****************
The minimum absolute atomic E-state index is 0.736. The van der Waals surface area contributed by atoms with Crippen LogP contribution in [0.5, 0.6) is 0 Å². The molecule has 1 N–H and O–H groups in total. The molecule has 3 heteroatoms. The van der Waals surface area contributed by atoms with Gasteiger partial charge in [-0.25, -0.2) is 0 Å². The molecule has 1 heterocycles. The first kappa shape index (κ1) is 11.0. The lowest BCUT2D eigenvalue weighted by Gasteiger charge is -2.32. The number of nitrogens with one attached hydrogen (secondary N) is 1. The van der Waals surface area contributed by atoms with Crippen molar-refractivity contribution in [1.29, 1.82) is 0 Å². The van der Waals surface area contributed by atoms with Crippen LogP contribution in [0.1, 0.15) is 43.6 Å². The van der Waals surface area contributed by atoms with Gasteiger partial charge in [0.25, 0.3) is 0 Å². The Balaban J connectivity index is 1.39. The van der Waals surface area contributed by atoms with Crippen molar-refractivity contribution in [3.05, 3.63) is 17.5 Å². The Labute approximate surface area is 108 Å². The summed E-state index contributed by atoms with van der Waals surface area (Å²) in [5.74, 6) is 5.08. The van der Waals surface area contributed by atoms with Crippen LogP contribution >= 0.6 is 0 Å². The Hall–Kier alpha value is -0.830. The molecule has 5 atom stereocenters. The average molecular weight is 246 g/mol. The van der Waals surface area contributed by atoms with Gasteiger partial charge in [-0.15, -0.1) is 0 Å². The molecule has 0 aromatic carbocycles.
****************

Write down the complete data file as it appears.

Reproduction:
The minimum absolute atomic E-state index is 0.736. The van der Waals surface area contributed by atoms with Crippen LogP contribution in [0.5, 0.6) is 0 Å². The molecule has 1 N–H and O–H groups in total. The molecule has 3 heteroatoms. The van der Waals surface area contributed by atoms with Gasteiger partial charge in [-0.25, -0.2) is 0 Å². The molecule has 1 heterocycles. The first kappa shape index (κ1) is 11.0. The lowest BCUT2D eigenvalue weighted by Gasteiger charge is -2.32. The number of nitrogens with one attached hydrogen (secondary N) is 1. The van der Waals surface area contributed by atoms with Crippen molar-refractivity contribution in [1.29, 1.82) is 0 Å². The van der Waals surface area contributed by atoms with Crippen LogP contribution in [0.1, 0.15) is 43.6 Å². The van der Waals surface area contributed by atoms with Gasteiger partial charge in [0.25, 0.3) is 0 Å². The Balaban J connectivity index is 1.39. The van der Waals surface area contributed by atoms with Crippen molar-refractivity contribution in [3.05, 3.63) is 17.5 Å². The Labute approximate surface area is 108 Å². The summed E-state index contributed by atoms with van der Waals surface area (Å²) in [5.74, 6) is 5.08. The van der Waals surface area contributed by atoms with Crippen LogP contribution >= 0.6 is 0 Å². The Hall–Kier alpha value is -0.830. The molecule has 5 atom stereocenters. The average molecular weight is 246 g/mol. The van der Waals surface area contributed by atoms with Gasteiger partial charge in [-0.15, -0.1) is 0 Å². The molecule has 0 aromatic carbocycles.